The joint physical award shall continue until the first of these events occur: August 1, 2018 or either party moves more than one hundred (100) miles from Gulfport, MS. Upon the first occurring event, either party may return to court to adjudicate as same shall constitute a substantial and material change in circumstances adverse to the children so as to warrant a modification upon proper complaint and service of process.

¶4. Pursuant to the judgment, A.S. and C.S. lived two weeks during each month with John and two weeks with Leslie. After the divorce, Leslie continued to live in Gulfport, Mississippi, and A.S. attended school in Harrison County. Leslie later moved to Long Beach, Mississippi, and purchased a house there in 2016. Leslie enrolled the children in Long Beach public schools because she believed Long Beach had a better school system. In March 2018, Leslie married Seth Gall. Seth was also in the Navy and had three children, ages nineteen, fifteen and twelve. Seth's fifteen-year-old lived with Leslie and Seth, and the other two children lived in California with their mother.

¶5. After the divorce, in September 2015, John took a civilian job in New Orleans, which was about an hour and a half from his home in Gulfport. This job location required John to leave home around 4 a.m. each morning. During his two-week custody periods, a daycare


worker would pick up the children from John before 4 a.m. and keep them with her until the daycare opened for the younger child, C.S. She then took the older child, A.S., to school. She also kept the children after daycare and after school until John returned in the evening. When the daycare worker was no longer able to do this, a neighbor began getting the children on John's workdays. This arrangement with the neighbor lasted for two weeks.

¶6. When Leslie found out about the arrangement, she was concerned about the children's safety. So beginning in December 2015 until sometime in February 2018, Leslie picked up the children during John's custodial period just as the daycare worker and neighbor had previously done. She would then meet John on or near Interstate I-10 to exchange the children in the afternoon.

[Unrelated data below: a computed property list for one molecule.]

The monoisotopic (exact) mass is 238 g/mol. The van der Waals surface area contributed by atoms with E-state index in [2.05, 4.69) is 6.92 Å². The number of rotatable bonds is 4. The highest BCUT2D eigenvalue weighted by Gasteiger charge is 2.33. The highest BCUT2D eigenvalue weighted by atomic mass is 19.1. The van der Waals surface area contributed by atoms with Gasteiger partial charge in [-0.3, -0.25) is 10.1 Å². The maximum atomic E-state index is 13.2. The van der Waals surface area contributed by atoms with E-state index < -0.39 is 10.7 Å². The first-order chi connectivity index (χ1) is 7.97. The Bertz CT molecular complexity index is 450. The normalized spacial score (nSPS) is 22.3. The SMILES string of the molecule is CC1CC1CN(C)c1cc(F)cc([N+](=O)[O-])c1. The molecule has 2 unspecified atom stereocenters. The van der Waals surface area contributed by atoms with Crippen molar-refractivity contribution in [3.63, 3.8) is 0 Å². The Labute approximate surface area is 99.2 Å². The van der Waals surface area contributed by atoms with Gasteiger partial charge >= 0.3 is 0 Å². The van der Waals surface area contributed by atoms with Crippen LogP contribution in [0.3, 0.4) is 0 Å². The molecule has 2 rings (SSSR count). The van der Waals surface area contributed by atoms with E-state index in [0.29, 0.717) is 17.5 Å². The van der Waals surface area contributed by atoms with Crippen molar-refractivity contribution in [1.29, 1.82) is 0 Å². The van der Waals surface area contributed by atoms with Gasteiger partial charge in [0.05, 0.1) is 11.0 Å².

¶7. In 2018, John purchased a home in Long Beach in the same neighborhood as Leslie's house. John married Clarke Zoe Schmidt in June 2018, and they had one child together. Clarke had two children from a prior marriage. In the fall of 2018, John was deployed to Dubai after being stationed in Virginia for pre-deployment training. His deployment was scheduled to last from October 19, 2018, until May 2019.

¶8. Prior to his deployment, on August 21, 2018, John filed a petition for citation for contempt[2] against Leslie and a motion to modify the divorce judgment in the Harrison County Chancery Court. In his petition for modification, John stated that there had been a


material change and substantial change in circumstances since the initial judgment was entered. Although John was being deployed, he requested that the child custody agreement be modified to grant him "paramount care, custody and control of the minor children."[3]Further, John requested that Leslie be required to pay child support, that her visitation with the children be supervised, and that the telephone visitation schedule be modified. Finally, John pleaded that if the court did not grant him physical and legal custody of the children due to his deployment, then the court should allow the children to stay with his current wife, Clarke, while he was deployed.